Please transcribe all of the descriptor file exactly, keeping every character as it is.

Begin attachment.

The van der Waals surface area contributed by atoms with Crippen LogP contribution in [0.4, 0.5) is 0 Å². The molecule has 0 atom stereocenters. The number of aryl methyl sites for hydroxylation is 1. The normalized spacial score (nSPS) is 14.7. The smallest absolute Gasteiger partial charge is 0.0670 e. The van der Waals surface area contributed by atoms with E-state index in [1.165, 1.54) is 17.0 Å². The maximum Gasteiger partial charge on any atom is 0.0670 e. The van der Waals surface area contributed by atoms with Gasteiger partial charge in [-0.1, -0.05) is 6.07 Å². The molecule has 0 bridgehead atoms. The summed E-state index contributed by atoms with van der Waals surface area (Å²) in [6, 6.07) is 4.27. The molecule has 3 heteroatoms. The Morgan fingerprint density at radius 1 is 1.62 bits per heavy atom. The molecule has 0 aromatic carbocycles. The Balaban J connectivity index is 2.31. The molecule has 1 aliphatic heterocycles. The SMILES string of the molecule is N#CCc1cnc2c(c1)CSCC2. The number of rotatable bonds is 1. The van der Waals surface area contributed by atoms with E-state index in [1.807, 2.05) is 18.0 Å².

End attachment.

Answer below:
The van der Waals surface area contributed by atoms with Crippen LogP contribution in [0.4, 0.5) is 0 Å². The molecule has 0 atom stereocenters. The number of aryl methyl sites for hydroxylation is 1. The normalized spacial score (nSPS) is 14.7. The smallest absolute Gasteiger partial charge is 0.0670 e. The van der Waals surface area contributed by atoms with E-state index in [1.165, 1.54) is 17.0 Å². The maximum Gasteiger partial charge on any atom is 0.0670 e. The van der Waals surface area contributed by atoms with Gasteiger partial charge in [-0.1, -0.05) is 6.07 Å². The molecule has 0 bridgehead atoms. The summed E-state index contributed by atoms with van der Waals surface area (Å²) in [6, 6.07) is 4.27. The molecule has 3 heteroatoms. The Morgan fingerprint density at radius 1 is 1.62 bits per heavy atom. The molecule has 0 aromatic carbocycles. The Balaban J connectivity index is 2.31. The molecule has 1 aliphatic heterocycles. The SMILES string of the molecule is N#CCc1cnc2c(c1)CSCC2. The number of rotatable bonds is 1. The van der Waals surface area contributed by atoms with E-state index in [1.807, 2.05) is 18.0 Å².